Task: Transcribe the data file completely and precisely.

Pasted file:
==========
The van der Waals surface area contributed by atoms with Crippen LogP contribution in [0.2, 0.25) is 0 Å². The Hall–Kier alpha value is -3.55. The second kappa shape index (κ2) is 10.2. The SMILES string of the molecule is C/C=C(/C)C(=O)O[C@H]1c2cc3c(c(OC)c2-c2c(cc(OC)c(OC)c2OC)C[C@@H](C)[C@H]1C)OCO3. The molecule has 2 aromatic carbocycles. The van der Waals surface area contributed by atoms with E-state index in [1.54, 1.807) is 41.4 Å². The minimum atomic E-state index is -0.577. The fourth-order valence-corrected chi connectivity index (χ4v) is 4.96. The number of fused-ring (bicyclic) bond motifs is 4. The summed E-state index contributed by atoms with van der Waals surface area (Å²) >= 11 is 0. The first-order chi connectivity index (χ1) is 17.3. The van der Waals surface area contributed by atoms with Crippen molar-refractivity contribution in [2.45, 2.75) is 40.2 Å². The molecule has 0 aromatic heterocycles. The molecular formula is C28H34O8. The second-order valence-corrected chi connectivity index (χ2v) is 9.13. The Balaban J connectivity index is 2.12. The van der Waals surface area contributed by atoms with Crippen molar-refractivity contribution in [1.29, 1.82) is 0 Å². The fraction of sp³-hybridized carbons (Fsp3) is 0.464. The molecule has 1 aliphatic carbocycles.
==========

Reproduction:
The van der Waals surface area contributed by atoms with Crippen LogP contribution in [0.2, 0.25) is 0 Å². The Hall–Kier alpha value is -3.55. The second kappa shape index (κ2) is 10.2. The SMILES string of the molecule is C/C=C(/C)C(=O)O[C@H]1c2cc3c(c(OC)c2-c2c(cc(OC)c(OC)c2OC)C[C@@H](C)[C@H]1C)OCO3. The molecule has 2 aromatic carbocycles. The van der Waals surface area contributed by atoms with E-state index in [1.54, 1.807) is 41.4 Å². The minimum atomic E-state index is -0.577. The fourth-order valence-corrected chi connectivity index (χ4v) is 4.96. The number of fused-ring (bicyclic) bond motifs is 4. The summed E-state index contributed by atoms with van der Waals surface area (Å²) >= 11 is 0. The first-order chi connectivity index (χ1) is 17.3. The van der Waals surface area contributed by atoms with Crippen molar-refractivity contribution in [2.45, 2.75) is 40.2 Å². The molecule has 0 aromatic heterocycles. The molecular formula is C28H34O8. The second-order valence-corrected chi connectivity index (χ2v) is 9.13. The Balaban J connectivity index is 2.12. The van der Waals surface area contributed by atoms with Crippen molar-refractivity contribution in [1.29, 1.82) is 0 Å². The fraction of sp³-hybridized carbons (Fsp3) is 0.464. The molecule has 1 aliphatic carbocycles.